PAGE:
UBC researcher gets $1-million grant to study link between pot, HIV/AIDS
Jun. 08, 2015 - A University of B.C. researcher who recently found that daily pot use might help fight HIV/AIDS is getting a $1-million grant from a commercial cannabis grower, which could lead to more clinical evidence for doctors skeptical of a drug still outlawed in Canada.
National Green BioMed, a Richmond-based company partly owned by former Liberal MP Herb Dhaliwal, has already provided $200,000. It has committed to paying the full million dollars over five years, even if it fails to secure a licence from Health Canada to grow marijuana at its Fraser Valley facility.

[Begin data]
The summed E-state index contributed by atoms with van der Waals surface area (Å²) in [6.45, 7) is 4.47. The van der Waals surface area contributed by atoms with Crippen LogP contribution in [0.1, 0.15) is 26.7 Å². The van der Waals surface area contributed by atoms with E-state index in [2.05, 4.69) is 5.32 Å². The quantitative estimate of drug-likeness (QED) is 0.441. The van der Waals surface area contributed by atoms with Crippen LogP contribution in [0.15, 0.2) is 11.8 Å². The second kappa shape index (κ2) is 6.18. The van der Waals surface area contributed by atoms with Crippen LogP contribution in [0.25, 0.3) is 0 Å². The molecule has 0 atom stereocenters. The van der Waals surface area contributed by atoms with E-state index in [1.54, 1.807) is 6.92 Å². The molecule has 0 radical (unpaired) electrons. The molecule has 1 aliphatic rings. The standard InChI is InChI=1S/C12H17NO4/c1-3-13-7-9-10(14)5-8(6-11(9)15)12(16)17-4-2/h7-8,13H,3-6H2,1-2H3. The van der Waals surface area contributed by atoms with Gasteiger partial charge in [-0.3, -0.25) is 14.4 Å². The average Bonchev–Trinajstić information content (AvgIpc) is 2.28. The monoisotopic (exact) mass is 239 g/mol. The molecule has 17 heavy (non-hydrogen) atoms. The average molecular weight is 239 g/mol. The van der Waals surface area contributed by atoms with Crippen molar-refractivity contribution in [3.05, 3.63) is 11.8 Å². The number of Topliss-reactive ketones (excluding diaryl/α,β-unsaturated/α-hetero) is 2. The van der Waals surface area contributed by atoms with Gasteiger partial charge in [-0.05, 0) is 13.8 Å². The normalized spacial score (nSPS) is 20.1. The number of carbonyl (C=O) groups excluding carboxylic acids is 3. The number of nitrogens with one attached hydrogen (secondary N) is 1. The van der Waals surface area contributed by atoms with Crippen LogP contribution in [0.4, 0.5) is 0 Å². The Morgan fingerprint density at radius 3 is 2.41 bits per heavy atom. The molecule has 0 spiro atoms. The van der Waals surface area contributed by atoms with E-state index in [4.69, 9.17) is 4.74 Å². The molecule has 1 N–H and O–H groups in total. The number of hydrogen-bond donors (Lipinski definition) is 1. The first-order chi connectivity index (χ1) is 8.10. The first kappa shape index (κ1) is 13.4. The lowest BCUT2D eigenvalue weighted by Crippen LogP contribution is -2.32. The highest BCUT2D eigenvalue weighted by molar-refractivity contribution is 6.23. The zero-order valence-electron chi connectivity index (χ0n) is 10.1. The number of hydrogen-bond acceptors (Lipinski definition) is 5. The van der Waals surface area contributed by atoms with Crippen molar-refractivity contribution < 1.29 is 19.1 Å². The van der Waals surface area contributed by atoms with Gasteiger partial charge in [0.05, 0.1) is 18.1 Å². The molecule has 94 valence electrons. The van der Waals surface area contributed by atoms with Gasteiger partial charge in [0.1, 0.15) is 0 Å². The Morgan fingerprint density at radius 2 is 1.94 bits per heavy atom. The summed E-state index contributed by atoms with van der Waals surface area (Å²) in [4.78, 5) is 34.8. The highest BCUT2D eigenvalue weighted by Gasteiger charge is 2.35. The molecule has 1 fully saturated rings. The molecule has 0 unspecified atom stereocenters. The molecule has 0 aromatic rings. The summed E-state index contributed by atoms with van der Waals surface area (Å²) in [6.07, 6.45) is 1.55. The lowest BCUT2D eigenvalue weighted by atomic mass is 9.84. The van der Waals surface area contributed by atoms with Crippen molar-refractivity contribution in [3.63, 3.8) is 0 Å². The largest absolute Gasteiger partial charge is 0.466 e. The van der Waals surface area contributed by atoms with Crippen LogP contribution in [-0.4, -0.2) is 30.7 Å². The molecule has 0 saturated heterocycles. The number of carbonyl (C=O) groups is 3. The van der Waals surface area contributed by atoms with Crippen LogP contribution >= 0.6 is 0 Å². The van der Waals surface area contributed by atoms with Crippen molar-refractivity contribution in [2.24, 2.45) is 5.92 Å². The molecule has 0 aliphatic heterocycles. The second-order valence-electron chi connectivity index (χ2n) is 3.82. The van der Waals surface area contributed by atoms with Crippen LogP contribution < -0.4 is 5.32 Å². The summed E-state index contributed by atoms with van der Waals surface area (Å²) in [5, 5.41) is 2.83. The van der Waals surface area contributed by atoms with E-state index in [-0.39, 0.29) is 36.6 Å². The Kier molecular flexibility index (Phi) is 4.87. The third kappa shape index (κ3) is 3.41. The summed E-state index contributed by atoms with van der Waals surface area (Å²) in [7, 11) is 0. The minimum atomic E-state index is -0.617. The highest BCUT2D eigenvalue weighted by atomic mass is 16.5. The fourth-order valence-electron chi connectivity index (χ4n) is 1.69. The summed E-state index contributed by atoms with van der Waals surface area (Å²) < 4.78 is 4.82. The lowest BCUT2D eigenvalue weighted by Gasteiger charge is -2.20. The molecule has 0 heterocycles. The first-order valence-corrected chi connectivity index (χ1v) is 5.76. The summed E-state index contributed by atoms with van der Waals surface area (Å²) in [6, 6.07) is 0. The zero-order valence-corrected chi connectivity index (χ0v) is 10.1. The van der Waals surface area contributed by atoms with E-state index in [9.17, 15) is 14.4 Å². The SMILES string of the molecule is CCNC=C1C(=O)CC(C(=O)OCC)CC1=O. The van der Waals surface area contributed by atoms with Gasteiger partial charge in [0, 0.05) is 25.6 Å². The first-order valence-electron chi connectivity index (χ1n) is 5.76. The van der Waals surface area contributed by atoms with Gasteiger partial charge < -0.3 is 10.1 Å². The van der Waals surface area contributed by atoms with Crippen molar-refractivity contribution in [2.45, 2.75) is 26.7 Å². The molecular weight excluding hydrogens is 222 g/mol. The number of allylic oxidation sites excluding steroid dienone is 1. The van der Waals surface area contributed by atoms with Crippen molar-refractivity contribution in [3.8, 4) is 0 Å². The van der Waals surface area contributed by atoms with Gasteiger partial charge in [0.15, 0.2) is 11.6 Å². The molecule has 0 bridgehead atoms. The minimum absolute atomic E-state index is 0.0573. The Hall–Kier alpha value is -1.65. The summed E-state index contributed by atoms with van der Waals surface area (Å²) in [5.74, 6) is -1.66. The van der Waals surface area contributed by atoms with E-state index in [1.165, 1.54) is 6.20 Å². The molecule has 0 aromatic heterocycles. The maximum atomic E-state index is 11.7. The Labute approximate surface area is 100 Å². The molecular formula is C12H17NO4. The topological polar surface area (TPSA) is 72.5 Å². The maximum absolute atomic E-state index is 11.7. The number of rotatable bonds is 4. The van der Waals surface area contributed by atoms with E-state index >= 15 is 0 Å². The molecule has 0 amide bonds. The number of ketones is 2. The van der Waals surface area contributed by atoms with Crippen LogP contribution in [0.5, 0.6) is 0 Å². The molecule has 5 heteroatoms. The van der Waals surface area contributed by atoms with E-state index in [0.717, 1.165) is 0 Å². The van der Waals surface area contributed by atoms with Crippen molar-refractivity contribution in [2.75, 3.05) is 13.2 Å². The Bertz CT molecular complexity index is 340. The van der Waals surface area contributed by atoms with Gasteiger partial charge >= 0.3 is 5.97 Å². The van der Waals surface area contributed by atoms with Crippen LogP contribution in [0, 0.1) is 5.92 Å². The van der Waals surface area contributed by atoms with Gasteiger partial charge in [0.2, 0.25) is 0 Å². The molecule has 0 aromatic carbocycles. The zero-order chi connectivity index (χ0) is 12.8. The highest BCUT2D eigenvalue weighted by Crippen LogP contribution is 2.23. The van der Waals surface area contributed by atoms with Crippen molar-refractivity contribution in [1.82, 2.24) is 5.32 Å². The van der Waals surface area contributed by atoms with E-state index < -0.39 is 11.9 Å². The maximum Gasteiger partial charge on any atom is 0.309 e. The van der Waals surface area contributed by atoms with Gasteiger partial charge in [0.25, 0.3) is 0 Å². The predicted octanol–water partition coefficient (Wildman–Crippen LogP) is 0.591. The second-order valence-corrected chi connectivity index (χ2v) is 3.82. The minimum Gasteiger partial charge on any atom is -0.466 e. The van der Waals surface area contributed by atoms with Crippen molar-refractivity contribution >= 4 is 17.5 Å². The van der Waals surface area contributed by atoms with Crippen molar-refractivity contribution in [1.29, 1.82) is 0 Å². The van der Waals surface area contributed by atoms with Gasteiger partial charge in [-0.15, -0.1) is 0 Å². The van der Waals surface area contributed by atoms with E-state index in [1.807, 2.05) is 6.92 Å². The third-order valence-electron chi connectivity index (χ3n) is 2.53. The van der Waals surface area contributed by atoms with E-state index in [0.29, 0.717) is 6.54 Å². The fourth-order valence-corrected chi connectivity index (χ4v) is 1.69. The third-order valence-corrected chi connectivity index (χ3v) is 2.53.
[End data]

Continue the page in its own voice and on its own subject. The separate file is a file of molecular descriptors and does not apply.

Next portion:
Mr. Dhaliwal said a team led by M. J. Milloy, an infectious-disease epidemiologist with the B.C. Centre for Excellence in HIV/AIDS, will have “all the freedom in the world” to conduct research that meets the “highest ethical standards” into the possible therapeutic benefits
While doctors can prescribe pot, there is a dearth of clinical evidence on the efficacy of the plant’s touted benefits and many simply don’t know enough about the drug to recommend it to patients. This is complicated by Health Canada refusing to approve marijuana as a drug or medicine, but being compelled to regulate it by the courts, which have ruled that Canadians must have reasonable access to medical cannabis.
Read Full Article: http://www.theglobeandmail.com/news/british-columbia/ubc-researcher-gets-1-million-grant-to-study-link-between-pot-hivaids/article24839207/
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